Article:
03 April 2024

bangsamoro governors caucus.jpg
Key power brokers for the 2025 election. From left, Gov. Jim Hataman of Basilan, Gov. Abdulsakur Tan of Sulu, BARMM interim Chief Minister Ahod B. Murad Ebrahim, Yshmael Sali of Tawi-Tawi and Gov. Abdulraof Macacua of Maguindanao del Norte. June 2023

[Jakarta, 3 April 2024] All parties to the peace process in the Bangsamoro Autonomous Region in Muslim Mindanao (BARMM) need to take steps now to reduce the potential for political violence in the lead-up to the 2025 parliamentary elections.

The latest report from the Institute for Policy Analysis of Conflict (IPAC), “Philippines: Political Jockeying and Violence before the 2025 Elections in BARMM”, analyses the different power blocs that will determine the outcome of the 2025 elections and the political jockeying and alliance-building that has already begun.  The stakes are huge. “While the peace process itself doesn’t hang in the balance,” says Sidney Jones, senior adviser to IPAC, “the quality of the peace does, and the impact of the 2025 elections will be enormous.”

The report explores the mechanics of the elections, the battle to control economic resources, the way in which traditional politicians have moved into king-maker roles, the implications of victory or defeat for the Moro Islamic Liberation Front (MILF), and some of the contentious issues that are raising hackles. These include the gerrymandering undertaken by the MILF leadership in an effort to boost the chances for its party, the United Bangsamoro Justice Party (UBJP), and a probably doomed effort to ban political dynasties. It also looks at why the last phase of “normalisation” and the decommissioning of MILF fighters has moved so slowly and why it would be in the interest of everyone to speedily complete it.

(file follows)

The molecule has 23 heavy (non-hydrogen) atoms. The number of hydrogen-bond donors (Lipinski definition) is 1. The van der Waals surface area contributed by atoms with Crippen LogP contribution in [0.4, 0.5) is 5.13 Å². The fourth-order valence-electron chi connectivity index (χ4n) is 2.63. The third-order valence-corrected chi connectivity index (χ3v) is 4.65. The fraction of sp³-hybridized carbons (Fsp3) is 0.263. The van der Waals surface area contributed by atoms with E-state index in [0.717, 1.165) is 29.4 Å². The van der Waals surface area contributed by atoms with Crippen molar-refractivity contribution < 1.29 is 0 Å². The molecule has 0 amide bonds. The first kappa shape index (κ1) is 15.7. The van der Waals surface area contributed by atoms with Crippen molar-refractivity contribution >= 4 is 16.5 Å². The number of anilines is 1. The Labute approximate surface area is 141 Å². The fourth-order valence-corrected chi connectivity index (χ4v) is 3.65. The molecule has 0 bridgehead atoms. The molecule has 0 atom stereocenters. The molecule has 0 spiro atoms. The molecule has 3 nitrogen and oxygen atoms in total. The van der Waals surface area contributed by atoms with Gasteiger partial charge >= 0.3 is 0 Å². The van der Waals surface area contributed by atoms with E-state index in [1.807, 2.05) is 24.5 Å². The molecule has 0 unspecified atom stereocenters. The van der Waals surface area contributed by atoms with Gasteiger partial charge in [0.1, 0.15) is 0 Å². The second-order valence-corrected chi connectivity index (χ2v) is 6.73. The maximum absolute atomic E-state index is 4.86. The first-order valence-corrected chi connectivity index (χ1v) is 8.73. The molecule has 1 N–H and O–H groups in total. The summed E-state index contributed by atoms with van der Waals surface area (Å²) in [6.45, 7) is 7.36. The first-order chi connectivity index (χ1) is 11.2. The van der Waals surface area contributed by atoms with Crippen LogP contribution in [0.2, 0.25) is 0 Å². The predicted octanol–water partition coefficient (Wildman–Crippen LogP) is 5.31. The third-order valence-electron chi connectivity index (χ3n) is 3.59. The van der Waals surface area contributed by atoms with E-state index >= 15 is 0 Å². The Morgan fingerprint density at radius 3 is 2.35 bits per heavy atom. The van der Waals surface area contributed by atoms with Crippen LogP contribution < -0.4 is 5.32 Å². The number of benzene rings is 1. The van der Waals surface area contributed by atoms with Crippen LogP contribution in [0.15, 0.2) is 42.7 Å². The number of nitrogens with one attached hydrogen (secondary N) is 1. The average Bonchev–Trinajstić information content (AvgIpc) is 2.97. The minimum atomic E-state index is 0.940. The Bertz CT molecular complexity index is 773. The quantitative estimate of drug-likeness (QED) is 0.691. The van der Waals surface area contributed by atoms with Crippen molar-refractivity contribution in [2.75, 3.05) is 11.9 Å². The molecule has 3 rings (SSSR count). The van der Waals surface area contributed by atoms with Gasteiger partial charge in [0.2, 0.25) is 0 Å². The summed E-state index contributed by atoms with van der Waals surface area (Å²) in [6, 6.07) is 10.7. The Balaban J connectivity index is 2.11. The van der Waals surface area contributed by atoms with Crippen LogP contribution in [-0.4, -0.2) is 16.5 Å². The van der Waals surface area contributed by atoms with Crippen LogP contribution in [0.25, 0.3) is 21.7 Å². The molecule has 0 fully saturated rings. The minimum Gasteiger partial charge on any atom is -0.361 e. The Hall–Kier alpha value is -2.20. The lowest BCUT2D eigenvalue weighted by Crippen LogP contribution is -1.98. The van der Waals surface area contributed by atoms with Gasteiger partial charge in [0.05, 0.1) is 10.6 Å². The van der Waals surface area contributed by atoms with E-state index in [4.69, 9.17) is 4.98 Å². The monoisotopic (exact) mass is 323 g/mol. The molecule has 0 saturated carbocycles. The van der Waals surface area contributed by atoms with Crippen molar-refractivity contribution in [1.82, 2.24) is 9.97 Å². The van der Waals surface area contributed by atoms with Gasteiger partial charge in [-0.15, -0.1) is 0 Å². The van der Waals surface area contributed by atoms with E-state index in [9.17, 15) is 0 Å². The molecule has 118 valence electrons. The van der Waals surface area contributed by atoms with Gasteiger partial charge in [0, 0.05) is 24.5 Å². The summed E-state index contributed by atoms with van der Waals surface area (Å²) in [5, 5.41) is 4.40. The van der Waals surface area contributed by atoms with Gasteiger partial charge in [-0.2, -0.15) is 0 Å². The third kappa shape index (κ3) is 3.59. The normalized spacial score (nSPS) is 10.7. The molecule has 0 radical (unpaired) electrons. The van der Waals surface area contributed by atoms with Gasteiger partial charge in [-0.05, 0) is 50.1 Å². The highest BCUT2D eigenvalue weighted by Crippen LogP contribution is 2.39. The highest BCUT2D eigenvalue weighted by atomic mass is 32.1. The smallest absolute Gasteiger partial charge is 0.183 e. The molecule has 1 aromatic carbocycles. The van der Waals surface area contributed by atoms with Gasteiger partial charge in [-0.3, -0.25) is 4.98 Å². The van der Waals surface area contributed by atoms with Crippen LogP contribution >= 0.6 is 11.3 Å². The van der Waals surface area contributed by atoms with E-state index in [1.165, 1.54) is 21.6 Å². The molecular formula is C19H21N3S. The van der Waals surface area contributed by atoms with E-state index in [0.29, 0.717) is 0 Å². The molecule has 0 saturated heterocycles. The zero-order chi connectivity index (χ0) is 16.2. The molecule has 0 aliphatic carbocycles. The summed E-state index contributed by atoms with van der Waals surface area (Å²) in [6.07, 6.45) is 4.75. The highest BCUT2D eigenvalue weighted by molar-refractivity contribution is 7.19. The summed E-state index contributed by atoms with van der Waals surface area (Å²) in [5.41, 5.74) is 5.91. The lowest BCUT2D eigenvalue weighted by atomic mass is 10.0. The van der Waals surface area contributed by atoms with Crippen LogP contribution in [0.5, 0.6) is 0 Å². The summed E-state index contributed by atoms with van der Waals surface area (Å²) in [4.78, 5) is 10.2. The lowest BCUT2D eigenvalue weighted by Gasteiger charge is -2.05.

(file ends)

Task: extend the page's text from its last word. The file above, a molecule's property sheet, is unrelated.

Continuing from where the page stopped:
The 2025 elections for an 80-seat parliament will be the culmination of the peace process that produced the momentous 2014 Comprehensive Agreement on the Bangsamoro. The sources of potential violence, however, are many, from politicians determined to win seats at any cost, disgruntled combatants, a rift in the top ranks of the MILF leadership, and remnants of pro-ISIS groups determined to disrupt democratic procedures.

All parties need to take steps now to prevent deadly conflict. The government needs to map particularly tense areas and assign additional security forces. It also needs to work with civil society and universities to identify and respond to threats and disinformation on social media. Police need to avoid serving arrest warrants on former (and possibly armed) combatants without prior communication with those who can negotiate a peaceful surrender. The MILF needs to get its own house in order. Finally, all local political parties based on the Mindanao mainland need to reach out to the island provinces of Basilan, Sulu and Tawi-Tawi to ensure their concerns are reflected in programs and Cabinet choices once the elections are over.

“Violence can’t be eliminated but it can surely be reduced,” says Jones. “Keeping conflict to a minimum before the elections will help give the new government, once in office, the best chance of living up to the aspirations of those who worked for so long to bring it into being.”



Electoral Violence

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